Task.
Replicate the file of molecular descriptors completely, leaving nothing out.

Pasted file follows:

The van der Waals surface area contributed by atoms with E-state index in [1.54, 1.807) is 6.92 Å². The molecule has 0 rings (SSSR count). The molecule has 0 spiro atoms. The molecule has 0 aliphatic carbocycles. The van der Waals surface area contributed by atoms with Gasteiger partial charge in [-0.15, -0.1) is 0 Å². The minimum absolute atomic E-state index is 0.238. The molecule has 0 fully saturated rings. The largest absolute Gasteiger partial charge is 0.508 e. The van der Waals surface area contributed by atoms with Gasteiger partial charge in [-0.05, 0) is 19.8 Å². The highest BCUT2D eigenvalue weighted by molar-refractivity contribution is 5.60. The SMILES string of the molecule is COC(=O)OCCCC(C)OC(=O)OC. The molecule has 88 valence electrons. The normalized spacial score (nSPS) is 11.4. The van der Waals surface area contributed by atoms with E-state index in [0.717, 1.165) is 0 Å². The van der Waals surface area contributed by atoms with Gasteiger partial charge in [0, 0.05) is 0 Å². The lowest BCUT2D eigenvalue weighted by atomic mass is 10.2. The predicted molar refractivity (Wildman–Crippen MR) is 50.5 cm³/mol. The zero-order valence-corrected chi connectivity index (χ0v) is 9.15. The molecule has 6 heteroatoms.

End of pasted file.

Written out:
The van der Waals surface area contributed by atoms with E-state index in [1.54, 1.807) is 6.92 Å². The molecule has 0 rings (SSSR count). The molecule has 0 spiro atoms. The molecule has 0 aliphatic carbocycles. The van der Waals surface area contributed by atoms with Gasteiger partial charge in [-0.15, -0.1) is 0 Å². The minimum absolute atomic E-state index is 0.238. The molecule has 0 fully saturated rings. The largest absolute Gasteiger partial charge is 0.508 e. The van der Waals surface area contributed by atoms with Gasteiger partial charge in [-0.05, 0) is 19.8 Å². The highest BCUT2D eigenvalue weighted by molar-refractivity contribution is 5.60. The SMILES string of the molecule is COC(=O)OCCCC(C)OC(=O)OC. The molecule has 88 valence electrons. The normalized spacial score (nSPS) is 11.4. The van der Waals surface area contributed by atoms with E-state index in [0.717, 1.165) is 0 Å². The van der Waals surface area contributed by atoms with Gasteiger partial charge in [0, 0.05) is 0 Å². The lowest BCUT2D eigenvalue weighted by atomic mass is 10.2. The predicted molar refractivity (Wildman–Crippen MR) is 50.5 cm³/mol. The zero-order valence-corrected chi connectivity index (χ0v) is 9.15. The molecule has 6 heteroatoms.